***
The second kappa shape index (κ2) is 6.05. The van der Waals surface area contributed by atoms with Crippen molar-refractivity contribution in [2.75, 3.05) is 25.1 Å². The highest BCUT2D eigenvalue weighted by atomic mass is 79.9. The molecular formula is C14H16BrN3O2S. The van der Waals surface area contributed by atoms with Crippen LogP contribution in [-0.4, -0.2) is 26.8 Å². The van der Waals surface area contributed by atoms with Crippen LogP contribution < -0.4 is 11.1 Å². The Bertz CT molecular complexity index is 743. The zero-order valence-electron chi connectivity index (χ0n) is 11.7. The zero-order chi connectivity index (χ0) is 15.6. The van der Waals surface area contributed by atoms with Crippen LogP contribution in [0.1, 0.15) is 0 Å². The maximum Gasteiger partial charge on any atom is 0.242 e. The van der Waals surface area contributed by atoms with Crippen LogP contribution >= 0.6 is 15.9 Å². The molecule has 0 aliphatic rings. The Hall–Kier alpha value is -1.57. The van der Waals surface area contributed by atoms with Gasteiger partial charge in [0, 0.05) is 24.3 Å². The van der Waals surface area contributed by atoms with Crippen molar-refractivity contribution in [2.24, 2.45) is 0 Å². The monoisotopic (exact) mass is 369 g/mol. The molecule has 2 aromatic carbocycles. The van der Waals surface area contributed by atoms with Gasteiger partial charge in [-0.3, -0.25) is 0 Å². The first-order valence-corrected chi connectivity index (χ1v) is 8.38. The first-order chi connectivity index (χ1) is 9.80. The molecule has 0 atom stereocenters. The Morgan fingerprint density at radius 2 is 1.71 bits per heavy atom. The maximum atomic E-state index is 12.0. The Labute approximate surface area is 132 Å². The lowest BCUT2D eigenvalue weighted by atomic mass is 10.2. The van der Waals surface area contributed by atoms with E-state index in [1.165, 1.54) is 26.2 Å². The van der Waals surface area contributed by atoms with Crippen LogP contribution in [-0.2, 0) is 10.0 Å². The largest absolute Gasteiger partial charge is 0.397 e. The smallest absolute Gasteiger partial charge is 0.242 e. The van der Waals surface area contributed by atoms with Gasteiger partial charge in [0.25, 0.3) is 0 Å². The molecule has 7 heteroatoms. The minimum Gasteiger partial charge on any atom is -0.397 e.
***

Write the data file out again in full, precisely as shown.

The second kappa shape index (κ2) is 6.05. The van der Waals surface area contributed by atoms with Crippen molar-refractivity contribution in [2.75, 3.05) is 25.1 Å². The highest BCUT2D eigenvalue weighted by atomic mass is 79.9. The molecular formula is C14H16BrN3O2S. The van der Waals surface area contributed by atoms with Crippen LogP contribution in [-0.4, -0.2) is 26.8 Å². The van der Waals surface area contributed by atoms with Crippen LogP contribution < -0.4 is 11.1 Å². The Bertz CT molecular complexity index is 743. The zero-order valence-electron chi connectivity index (χ0n) is 11.7. The zero-order chi connectivity index (χ0) is 15.6. The van der Waals surface area contributed by atoms with Crippen LogP contribution in [0.1, 0.15) is 0 Å². The maximum Gasteiger partial charge on any atom is 0.242 e. The van der Waals surface area contributed by atoms with Crippen LogP contribution >= 0.6 is 15.9 Å². The molecule has 0 aliphatic rings. The Hall–Kier alpha value is -1.57. The van der Waals surface area contributed by atoms with Gasteiger partial charge in [0, 0.05) is 24.3 Å². The van der Waals surface area contributed by atoms with Crippen molar-refractivity contribution in [2.24, 2.45) is 0 Å². The monoisotopic (exact) mass is 369 g/mol. The molecule has 2 aromatic carbocycles. The van der Waals surface area contributed by atoms with Gasteiger partial charge in [-0.3, -0.25) is 0 Å². The first-order valence-corrected chi connectivity index (χ1v) is 8.38. The first-order chi connectivity index (χ1) is 9.80. The molecule has 0 atom stereocenters. The Morgan fingerprint density at radius 2 is 1.71 bits per heavy atom. The maximum atomic E-state index is 12.0. The Labute approximate surface area is 132 Å². The lowest BCUT2D eigenvalue weighted by atomic mass is 10.2. The van der Waals surface area contributed by atoms with E-state index in [1.165, 1.54) is 26.2 Å². The van der Waals surface area contributed by atoms with Crippen LogP contribution in [-0.2, 0) is 10.0 Å². The largest absolute Gasteiger partial charge is 0.397 e. The smallest absolute Gasteiger partial charge is 0.242 e. The van der Waals surface area contributed by atoms with Gasteiger partial charge in [0.25, 0.3) is 0 Å². The molecule has 7 heteroatoms. The minimum Gasteiger partial charge on any atom is -0.397 e.